It seems like it was ages ago that researchers made great promises and projections about the use of stem cells in treating several conditions, but many of those projections have proved fruitless. The research into stem cells is a painfully slow process, but recently researchers in two different studies made great strides in developing stem cells to help treat lung conditions and ailments.
The studies, published by Respiratory Research and Stem Cells Translational Medicine, focused on the treatment of lung diseases which researchers have found little success in so far. In one animal study, the research team performed transbronchial biopsies to obtain lung cells from rats. After the cells were cultured and multiplied, they were injected into rats with a condition like idiopathic pulmonary fibrosis. The rats that received the lung cells showed marked improvement including less inflammation and more healthy cells compared to rats in the study that did not receive the stem cells.
The new research demonstrates that stem cells can be used to reverse chronic lung conditions like cystic fibrosis and emphysema. The research marks the first time that stem cells have been gathered and reproduced using a minimally invasive procedure. Traditionally stem cells must be obtained from a piece of lung that must be removed surgically. Now stem cells can be harvested from the patient in a simple outpatient procedure. The researchers borrowed some techniques and developments from stem cell research in the circulatory world. Though research is positive, the teams caution that it's not ready for use in clinics yet.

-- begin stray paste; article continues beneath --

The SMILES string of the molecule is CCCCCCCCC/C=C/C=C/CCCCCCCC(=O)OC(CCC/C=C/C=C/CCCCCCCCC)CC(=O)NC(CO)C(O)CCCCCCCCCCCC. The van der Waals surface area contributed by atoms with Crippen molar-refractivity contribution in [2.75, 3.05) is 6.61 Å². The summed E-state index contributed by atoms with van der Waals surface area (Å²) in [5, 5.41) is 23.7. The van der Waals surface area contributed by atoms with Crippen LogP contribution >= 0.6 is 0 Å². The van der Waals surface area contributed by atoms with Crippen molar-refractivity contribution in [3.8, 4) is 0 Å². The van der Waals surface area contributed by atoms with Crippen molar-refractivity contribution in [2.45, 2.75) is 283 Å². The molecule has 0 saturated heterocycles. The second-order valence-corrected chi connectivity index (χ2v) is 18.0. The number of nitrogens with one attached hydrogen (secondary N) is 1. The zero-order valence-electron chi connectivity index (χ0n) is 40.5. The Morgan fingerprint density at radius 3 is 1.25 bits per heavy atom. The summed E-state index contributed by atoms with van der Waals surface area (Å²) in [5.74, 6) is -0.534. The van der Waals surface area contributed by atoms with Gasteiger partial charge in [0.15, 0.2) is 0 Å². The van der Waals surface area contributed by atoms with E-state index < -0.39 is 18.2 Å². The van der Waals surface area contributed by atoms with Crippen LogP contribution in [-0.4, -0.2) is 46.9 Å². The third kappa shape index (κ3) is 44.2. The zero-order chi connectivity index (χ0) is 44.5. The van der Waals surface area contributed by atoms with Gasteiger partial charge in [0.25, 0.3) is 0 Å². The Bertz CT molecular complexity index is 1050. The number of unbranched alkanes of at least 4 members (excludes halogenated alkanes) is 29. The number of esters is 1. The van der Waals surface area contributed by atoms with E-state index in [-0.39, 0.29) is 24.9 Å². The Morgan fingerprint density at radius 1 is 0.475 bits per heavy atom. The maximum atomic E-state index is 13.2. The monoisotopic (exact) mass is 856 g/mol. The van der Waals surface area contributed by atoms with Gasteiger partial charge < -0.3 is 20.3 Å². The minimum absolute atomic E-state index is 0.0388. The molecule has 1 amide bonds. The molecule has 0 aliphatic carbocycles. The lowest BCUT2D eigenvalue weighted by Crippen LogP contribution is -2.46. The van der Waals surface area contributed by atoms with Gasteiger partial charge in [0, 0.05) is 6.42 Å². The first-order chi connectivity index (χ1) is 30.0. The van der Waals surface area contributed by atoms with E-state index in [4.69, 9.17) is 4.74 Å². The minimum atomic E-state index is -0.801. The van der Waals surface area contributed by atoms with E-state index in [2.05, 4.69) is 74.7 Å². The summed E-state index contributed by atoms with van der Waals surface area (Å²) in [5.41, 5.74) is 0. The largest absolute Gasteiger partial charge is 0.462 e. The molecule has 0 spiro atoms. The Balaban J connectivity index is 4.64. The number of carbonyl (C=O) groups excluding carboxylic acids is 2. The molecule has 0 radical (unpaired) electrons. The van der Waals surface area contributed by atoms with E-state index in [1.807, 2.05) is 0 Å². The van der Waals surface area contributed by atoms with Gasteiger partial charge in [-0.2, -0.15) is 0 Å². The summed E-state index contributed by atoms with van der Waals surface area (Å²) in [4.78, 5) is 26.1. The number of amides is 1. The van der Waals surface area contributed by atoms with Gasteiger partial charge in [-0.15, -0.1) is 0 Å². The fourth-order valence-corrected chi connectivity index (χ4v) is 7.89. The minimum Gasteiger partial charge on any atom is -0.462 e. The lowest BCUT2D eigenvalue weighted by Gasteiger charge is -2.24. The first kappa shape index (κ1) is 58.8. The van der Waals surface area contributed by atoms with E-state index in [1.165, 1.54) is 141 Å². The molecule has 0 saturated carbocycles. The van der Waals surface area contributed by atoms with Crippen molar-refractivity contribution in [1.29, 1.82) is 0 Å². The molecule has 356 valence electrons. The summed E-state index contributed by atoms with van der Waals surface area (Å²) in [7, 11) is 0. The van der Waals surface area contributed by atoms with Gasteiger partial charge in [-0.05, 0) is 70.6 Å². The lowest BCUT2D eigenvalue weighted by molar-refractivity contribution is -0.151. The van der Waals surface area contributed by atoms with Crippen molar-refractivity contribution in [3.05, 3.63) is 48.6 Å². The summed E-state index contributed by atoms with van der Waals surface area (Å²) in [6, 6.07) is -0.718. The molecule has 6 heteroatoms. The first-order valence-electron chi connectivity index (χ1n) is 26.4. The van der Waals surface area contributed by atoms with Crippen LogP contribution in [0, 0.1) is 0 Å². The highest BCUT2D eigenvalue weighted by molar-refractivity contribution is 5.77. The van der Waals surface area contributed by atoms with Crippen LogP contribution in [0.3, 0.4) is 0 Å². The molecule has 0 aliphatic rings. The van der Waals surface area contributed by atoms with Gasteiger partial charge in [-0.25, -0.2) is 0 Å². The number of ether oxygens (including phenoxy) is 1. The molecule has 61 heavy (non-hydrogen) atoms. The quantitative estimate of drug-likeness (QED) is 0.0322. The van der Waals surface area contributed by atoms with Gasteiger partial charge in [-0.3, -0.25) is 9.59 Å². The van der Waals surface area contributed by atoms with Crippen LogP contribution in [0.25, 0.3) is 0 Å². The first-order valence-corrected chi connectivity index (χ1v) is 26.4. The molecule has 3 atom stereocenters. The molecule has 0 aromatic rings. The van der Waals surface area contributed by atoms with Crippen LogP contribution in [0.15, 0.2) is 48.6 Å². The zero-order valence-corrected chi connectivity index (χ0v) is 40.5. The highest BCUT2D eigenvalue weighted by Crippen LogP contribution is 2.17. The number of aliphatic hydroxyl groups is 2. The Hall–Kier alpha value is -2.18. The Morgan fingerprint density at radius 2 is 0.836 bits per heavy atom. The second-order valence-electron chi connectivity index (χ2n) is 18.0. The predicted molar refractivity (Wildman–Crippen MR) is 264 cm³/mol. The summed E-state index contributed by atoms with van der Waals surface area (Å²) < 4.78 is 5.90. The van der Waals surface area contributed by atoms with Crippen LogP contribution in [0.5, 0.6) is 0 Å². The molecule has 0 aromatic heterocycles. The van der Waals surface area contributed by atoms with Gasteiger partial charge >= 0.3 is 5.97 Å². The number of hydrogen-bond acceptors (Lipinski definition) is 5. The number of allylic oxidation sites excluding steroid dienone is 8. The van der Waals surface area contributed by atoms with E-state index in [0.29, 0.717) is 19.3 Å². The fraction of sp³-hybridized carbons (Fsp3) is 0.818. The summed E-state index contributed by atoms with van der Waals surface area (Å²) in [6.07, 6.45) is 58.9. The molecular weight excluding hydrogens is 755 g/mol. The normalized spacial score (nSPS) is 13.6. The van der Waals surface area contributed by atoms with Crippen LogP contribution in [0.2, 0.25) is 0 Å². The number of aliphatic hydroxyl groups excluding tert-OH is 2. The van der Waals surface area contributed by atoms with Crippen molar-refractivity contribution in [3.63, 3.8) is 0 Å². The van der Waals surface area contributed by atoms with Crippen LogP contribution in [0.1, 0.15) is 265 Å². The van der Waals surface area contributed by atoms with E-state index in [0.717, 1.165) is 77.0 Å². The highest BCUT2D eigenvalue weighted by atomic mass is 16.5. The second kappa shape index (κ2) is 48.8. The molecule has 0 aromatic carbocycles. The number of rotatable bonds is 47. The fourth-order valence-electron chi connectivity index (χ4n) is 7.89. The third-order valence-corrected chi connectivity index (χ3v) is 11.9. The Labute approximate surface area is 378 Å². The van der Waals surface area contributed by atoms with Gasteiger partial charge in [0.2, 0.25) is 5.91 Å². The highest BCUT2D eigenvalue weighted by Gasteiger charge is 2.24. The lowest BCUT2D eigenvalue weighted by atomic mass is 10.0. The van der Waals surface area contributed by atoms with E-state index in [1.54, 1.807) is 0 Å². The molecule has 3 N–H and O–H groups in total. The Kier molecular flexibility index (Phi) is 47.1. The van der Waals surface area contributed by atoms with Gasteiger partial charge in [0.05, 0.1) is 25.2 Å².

Other Ways Stems Cell Research is Moving Forward
The new studies are great news for those with chronic lung issues, and other doctors are leading the use of stem cells for other treatments. Kenneth Pettine of Loveland, Colorado recently completed a successful three-year study that demonstrated the efficacy of using stem cells to treat chronic or degenerative musculoskeletal conditions. Pettine is one of the United States leading researchers in the development of stem cell-based therapies for conditions like osteoarthritis and degenerative disc disease, and its possible Pettine's research can be used to fuel other types of stem cell therapies.
Teams like Kenneth Pettine's and the team in the stem cell pulmonary study are inching closer to the goal of putting stem cells to use for the greater good of people. With some more time, we could see these Kenneth Pettine types of reputable stem-cell therapies in our local doctors office sooner than later.